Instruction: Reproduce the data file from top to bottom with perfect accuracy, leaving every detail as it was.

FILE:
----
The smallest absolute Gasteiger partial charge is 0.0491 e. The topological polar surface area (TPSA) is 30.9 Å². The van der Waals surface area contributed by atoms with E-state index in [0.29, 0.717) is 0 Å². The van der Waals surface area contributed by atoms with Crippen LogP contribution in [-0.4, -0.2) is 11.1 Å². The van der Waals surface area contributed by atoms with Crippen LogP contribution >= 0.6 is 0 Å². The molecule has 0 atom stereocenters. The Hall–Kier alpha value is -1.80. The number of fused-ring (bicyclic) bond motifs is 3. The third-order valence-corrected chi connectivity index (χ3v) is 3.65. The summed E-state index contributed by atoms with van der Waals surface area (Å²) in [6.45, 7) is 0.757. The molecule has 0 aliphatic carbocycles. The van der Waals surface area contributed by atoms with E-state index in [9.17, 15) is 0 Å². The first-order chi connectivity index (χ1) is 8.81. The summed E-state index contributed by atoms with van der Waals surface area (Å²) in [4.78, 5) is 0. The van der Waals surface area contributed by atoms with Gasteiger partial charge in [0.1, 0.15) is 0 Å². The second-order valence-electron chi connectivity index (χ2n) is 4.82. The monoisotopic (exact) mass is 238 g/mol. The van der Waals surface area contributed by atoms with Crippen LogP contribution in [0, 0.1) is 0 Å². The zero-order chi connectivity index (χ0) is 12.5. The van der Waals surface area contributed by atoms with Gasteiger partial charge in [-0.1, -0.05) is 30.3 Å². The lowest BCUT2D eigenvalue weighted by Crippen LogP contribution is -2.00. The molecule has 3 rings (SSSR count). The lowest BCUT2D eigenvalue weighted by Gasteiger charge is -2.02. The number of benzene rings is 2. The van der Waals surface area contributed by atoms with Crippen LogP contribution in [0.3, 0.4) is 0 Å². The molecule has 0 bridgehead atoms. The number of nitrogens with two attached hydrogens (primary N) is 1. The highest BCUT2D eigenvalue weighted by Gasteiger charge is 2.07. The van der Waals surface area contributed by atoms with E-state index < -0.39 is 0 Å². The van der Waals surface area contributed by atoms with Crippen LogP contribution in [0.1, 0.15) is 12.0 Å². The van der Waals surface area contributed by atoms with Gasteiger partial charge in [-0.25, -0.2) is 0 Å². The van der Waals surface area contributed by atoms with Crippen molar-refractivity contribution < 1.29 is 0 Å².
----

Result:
The smallest absolute Gasteiger partial charge is 0.0491 e. The topological polar surface area (TPSA) is 30.9 Å². The van der Waals surface area contributed by atoms with E-state index in [0.29, 0.717) is 0 Å². The van der Waals surface area contributed by atoms with Crippen LogP contribution in [-0.4, -0.2) is 11.1 Å². The van der Waals surface area contributed by atoms with Crippen LogP contribution >= 0.6 is 0 Å². The molecule has 0 atom stereocenters. The Hall–Kier alpha value is -1.80. The number of fused-ring (bicyclic) bond motifs is 3. The third-order valence-corrected chi connectivity index (χ3v) is 3.65. The summed E-state index contributed by atoms with van der Waals surface area (Å²) in [6.45, 7) is 0.757. The molecule has 0 aliphatic carbocycles. The van der Waals surface area contributed by atoms with E-state index in [9.17, 15) is 0 Å². The first-order chi connectivity index (χ1) is 8.81. The summed E-state index contributed by atoms with van der Waals surface area (Å²) in [4.78, 5) is 0. The van der Waals surface area contributed by atoms with Gasteiger partial charge in [0.1, 0.15) is 0 Å². The second-order valence-electron chi connectivity index (χ2n) is 4.82. The monoisotopic (exact) mass is 238 g/mol. The van der Waals surface area contributed by atoms with Crippen LogP contribution in [0, 0.1) is 0 Å². The zero-order chi connectivity index (χ0) is 12.5. The van der Waals surface area contributed by atoms with Gasteiger partial charge in [-0.1, -0.05) is 30.3 Å². The lowest BCUT2D eigenvalue weighted by Crippen LogP contribution is -2.00. The molecule has 3 rings (SSSR count). The lowest BCUT2D eigenvalue weighted by Gasteiger charge is -2.02. The number of benzene rings is 2. The van der Waals surface area contributed by atoms with Crippen LogP contribution in [0.3, 0.4) is 0 Å². The molecule has 0 bridgehead atoms. The number of nitrogens with two attached hydrogens (primary N) is 1. The highest BCUT2D eigenvalue weighted by Gasteiger charge is 2.07. The van der Waals surface area contributed by atoms with E-state index < -0.39 is 0 Å². The van der Waals surface area contributed by atoms with Crippen LogP contribution in [0.1, 0.15) is 12.0 Å². The van der Waals surface area contributed by atoms with Gasteiger partial charge in [-0.25, -0.2) is 0 Å². The van der Waals surface area contributed by atoms with Crippen molar-refractivity contribution < 1.29 is 0 Å².